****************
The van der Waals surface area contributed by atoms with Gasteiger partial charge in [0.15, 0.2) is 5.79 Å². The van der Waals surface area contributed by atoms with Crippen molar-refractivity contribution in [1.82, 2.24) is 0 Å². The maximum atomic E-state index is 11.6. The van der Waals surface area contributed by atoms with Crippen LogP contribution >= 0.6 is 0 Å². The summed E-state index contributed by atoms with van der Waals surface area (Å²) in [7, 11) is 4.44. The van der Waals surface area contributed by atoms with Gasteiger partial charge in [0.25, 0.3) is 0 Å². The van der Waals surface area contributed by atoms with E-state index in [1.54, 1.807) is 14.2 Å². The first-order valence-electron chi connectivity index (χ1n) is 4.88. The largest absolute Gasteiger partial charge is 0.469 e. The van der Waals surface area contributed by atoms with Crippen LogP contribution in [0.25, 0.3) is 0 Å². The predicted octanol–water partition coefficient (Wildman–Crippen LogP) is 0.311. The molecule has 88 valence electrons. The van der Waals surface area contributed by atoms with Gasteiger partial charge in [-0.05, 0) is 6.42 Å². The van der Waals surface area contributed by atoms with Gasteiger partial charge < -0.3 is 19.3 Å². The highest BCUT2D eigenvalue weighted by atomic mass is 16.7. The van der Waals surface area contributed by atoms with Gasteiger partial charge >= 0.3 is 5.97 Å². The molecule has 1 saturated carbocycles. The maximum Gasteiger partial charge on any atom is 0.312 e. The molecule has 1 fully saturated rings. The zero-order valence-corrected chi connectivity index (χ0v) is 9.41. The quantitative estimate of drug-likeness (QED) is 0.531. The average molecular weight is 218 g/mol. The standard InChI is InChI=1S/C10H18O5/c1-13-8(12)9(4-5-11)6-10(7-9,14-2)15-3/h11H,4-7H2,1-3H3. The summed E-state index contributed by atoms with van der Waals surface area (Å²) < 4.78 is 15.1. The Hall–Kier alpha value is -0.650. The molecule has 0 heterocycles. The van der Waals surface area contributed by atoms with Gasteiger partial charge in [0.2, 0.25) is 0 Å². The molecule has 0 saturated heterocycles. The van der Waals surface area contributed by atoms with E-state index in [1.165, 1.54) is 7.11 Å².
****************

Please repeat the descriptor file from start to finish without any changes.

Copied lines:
The van der Waals surface area contributed by atoms with Gasteiger partial charge in [0.15, 0.2) is 5.79 Å². The van der Waals surface area contributed by atoms with Crippen molar-refractivity contribution in [1.82, 2.24) is 0 Å². The maximum atomic E-state index is 11.6. The van der Waals surface area contributed by atoms with Crippen LogP contribution >= 0.6 is 0 Å². The summed E-state index contributed by atoms with van der Waals surface area (Å²) in [7, 11) is 4.44. The van der Waals surface area contributed by atoms with Gasteiger partial charge in [0.25, 0.3) is 0 Å². The van der Waals surface area contributed by atoms with E-state index in [1.54, 1.807) is 14.2 Å². The first-order valence-electron chi connectivity index (χ1n) is 4.88. The largest absolute Gasteiger partial charge is 0.469 e. The van der Waals surface area contributed by atoms with Crippen LogP contribution in [0.25, 0.3) is 0 Å². The predicted octanol–water partition coefficient (Wildman–Crippen LogP) is 0.311. The molecule has 88 valence electrons. The van der Waals surface area contributed by atoms with Gasteiger partial charge in [-0.05, 0) is 6.42 Å². The van der Waals surface area contributed by atoms with Gasteiger partial charge < -0.3 is 19.3 Å². The highest BCUT2D eigenvalue weighted by atomic mass is 16.7. The van der Waals surface area contributed by atoms with Gasteiger partial charge >= 0.3 is 5.97 Å². The molecule has 1 saturated carbocycles. The maximum Gasteiger partial charge on any atom is 0.312 e. The molecule has 1 fully saturated rings. The zero-order valence-corrected chi connectivity index (χ0v) is 9.41. The quantitative estimate of drug-likeness (QED) is 0.531. The average molecular weight is 218 g/mol. The standard InChI is InChI=1S/C10H18O5/c1-13-8(12)9(4-5-11)6-10(7-9,14-2)15-3/h11H,4-7H2,1-3H3. The summed E-state index contributed by atoms with van der Waals surface area (Å²) < 4.78 is 15.1. The Hall–Kier alpha value is -0.650. The molecule has 0 heterocycles. The van der Waals surface area contributed by atoms with Gasteiger partial charge in [0.2, 0.25) is 0 Å². The molecule has 0 saturated heterocycles. The van der Waals surface area contributed by atoms with E-state index in [1.165, 1.54) is 7.11 Å².